UK Ad Spend Growth Forecast Cut to 3.7%; Ad Viewability in UK Rises Above 50%

ExchangeWire Research’s weekly roundup brings you up-to-date research findings from around the world, with additional insight provided by Rebecca Muir, ExchangeWire, head of research and analysis. In this week’s edition: 30% losses in the mobile ad market due to lack of ad transparency; UK digital video viewing still significantly less than TV; UK ad spend growth forecast cut to 3.7%; Ad viewability in UK rises above 50%.

Lack of transparency responsible for losses in mobile advertising

Advertisers are losing billions of US dollars due to a lack of ad transparency; that is the conclusion of a global study conducted by S4M. The study analysed ad units separated into two formats: HTML 5 and static.

According to the study, HTML 5 ads suffer from viewability issues, resulting in 20% of all HTML 5 ads not being seen by users, or being closed before the display starts. The biggest problem for static ads, on the other hand, is brand safety, as almost 40% of ads appear in unfavourable contexts.

Wrong display environments are an issue encountered by 8% of both ad formats in terms of device-targeting. In the case of static ads, the dissemination of ads in wrong contexts is also down to the fact that static ads are often performance-based, the study concluded.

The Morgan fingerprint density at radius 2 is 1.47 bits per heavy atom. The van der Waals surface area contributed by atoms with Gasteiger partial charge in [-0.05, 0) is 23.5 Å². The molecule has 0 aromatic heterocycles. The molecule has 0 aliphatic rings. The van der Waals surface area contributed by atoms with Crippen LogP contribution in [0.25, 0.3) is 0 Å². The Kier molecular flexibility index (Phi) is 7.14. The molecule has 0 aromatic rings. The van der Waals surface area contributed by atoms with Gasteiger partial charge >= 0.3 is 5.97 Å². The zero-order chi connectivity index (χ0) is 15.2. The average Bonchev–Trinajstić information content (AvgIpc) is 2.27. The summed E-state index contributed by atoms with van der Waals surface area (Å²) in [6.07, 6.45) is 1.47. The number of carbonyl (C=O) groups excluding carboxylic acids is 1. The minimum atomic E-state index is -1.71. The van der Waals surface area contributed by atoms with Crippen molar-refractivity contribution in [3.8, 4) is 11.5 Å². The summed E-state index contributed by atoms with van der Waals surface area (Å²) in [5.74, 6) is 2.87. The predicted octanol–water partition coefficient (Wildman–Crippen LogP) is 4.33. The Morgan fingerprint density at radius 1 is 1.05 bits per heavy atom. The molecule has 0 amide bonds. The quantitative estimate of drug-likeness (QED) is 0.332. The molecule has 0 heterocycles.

S4M puts the losses in the mobile ad market due to the lack of ad transparency at a staggering 30%.

TV still trumps UK digital video exposure

A study among more than 13,500 consumers in 42 countries finds that video viewing time on digital screens is now on par with time spent watching TV – except in the UK. The time spent watching TV, including on-demand services, amounts to 62% of total video viewing time, leaving only 38% for viewing on digital devices (laptop, tablet, and smartphone), the Millward Brown AdReaction study reveals.

In the UK, total viewing time on digital devices was 212 minutes/day, trumping the European average of 173 minutes. The global average is 204 minutes. Globally, half of this video viewing (102 minutes) is on TV, while the remaining half is split via mobile devices (45 minutes on smartphones, 20 minutes on tablet devices), and laptops or PCs (37 minutes).

However, TV remains the preferred video viewing platform in the UK due to the popularity of on-demand viewing. According to the study, UK consumers watch an average of 64 minutes of on-demand TV per day, a figure that is 28% higher than the global average.

In terms of advertising, the study finds consumer receptivity to digital video ads significantly lower in the UK than for TV, with 18% favourability for digital ads, and 27% for TV ads. Consumers are most receptive to video ads targeted based on their interests (38% in the UK) or preferred brands (40% in the UK) and least receptive to ads based on their web browsing history (21% in the UK). Ads that offer rewards and skippable ad formats are favoured by consumers in the UK.